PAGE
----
Poll: Americans See Long Stay In Iraq

Quinn Gray, pictured here in a Facebook photo, went missing on the Friday before Labor Day weekend in 2009 from her $4 million home in Ponte Vedra, Fla. A ransom note was found on the front door. Facebook Photo

As scenes of looting and protests stream from Iraq, more Americans now sense resentment of the U.S. among the Iraqi people. But Americans' overall views on the U.S. role in Iraq are holding steady: the public believes the U.S. is in control of the situation and should stay as long as necessary - but wants the United Nations to take the lead in setting up the new government.

Though Americans still approve of the action that removed Saddam Hussein from power -- 78 percent do so -- support for democracy only goes so far: the public divides on whether the U.S. should permit the Iraqis to choose an Islamic fundamentalist regime if they want one.

Beyond Iraq, Americans are lukewarm on the policy of pre-emption, and would rather have the U.S. be liked around the globe -- including in the Arab world -- than simply project power.

THE SITUATION IN IRAQ
Americans generally believe that the Iraqis are more grateful to the U.S. for ousting Saddam than they are resentful of the U.S. military presence in Iraq now -- however, Americans' sense of Iraqi resentment is much higher now than it was two weeks ago. Today, 26 percent see mainly resentment, compared to just 8 percent two weeks ago. 53 percent believe the Iraqi people are feeling grateful to the U.S. today, while two weeks ago, 79 percent thought the Iraqis were mostly happy that the U.S. had ended Saddam's regime.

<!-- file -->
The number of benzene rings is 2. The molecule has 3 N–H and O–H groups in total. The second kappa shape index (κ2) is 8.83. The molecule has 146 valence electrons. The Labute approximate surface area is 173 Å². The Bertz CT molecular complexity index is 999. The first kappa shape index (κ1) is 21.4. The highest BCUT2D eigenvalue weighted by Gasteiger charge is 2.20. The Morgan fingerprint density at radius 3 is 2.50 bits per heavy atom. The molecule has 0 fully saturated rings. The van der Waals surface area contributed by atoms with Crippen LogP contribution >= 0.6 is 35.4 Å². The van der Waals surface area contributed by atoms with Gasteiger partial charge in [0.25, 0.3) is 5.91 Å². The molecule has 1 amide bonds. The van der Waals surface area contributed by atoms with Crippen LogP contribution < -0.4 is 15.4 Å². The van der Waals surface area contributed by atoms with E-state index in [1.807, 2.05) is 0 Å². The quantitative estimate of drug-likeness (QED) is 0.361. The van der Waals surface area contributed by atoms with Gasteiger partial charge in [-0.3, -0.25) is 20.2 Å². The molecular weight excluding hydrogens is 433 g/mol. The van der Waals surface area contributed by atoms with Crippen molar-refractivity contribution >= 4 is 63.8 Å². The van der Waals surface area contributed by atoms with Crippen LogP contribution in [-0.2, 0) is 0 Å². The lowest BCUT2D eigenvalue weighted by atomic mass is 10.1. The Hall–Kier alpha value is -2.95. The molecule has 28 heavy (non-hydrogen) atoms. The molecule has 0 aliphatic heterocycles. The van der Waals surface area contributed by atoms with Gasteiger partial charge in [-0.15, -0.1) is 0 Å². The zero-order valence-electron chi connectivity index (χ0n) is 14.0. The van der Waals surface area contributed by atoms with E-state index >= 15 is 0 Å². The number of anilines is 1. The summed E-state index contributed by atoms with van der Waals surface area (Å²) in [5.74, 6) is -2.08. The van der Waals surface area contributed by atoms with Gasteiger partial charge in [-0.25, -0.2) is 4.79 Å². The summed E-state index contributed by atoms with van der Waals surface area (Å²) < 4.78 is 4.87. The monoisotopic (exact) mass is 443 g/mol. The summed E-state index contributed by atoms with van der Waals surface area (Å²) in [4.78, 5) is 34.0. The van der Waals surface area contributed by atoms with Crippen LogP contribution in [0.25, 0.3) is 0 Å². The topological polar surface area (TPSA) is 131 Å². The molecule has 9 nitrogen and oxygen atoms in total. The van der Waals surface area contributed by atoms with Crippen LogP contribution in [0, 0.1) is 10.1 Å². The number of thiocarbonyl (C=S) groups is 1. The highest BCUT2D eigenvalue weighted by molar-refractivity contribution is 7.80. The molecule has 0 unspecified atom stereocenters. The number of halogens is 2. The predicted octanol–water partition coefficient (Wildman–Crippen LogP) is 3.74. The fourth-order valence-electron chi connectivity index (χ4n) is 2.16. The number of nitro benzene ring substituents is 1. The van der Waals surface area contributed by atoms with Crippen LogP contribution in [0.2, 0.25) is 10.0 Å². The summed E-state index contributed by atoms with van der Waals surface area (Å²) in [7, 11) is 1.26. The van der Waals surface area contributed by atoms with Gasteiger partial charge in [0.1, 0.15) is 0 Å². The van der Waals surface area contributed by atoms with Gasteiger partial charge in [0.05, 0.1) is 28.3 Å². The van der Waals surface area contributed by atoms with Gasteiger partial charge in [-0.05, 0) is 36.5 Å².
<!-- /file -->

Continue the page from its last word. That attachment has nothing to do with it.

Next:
ARE THE IRAQIS GRATEFUL TO U.S. OR RESENTFUL OF U.S.?

Resentful of U.S. troops in Iraq
Now
26%
Two weeks ago
8%

Grateful/happy Saddam is gone
Now
53%
Two weeks ago
79%

Both
Now
14%
Two weeks ago
8%


And while images of looting and protests in Iraq have made headlines in recent days, Americans firmly believe the U.S. is in control of the situation in Iraq.

IS U.S. IN CONTROL OF SITUATION IN IRAQ?

Yes
71%
No
20%

The public has not changed its views on U.S. responsibilities in Iraq now. About half of Americans -- 52 percent - think the U.S. has a responsibility to set up the new Iraqi government, about the same number as two weeks ago, while a sizeable 42 percent think the U.S. does not have this duty.

DOES U.S. HAVE A RESPONSIBILITY TO SET UP NEW IRAQI GOVERNMENT?

Yes
52%
No
42%

Yet Americans generally do agree that the U.S. should not take the lead in setting up that new government -- that role belongs to the United Nations.

WHO SHOULD TAKE THE LEAD IN SETTING UP NEW IRAQI GOVERNMENT?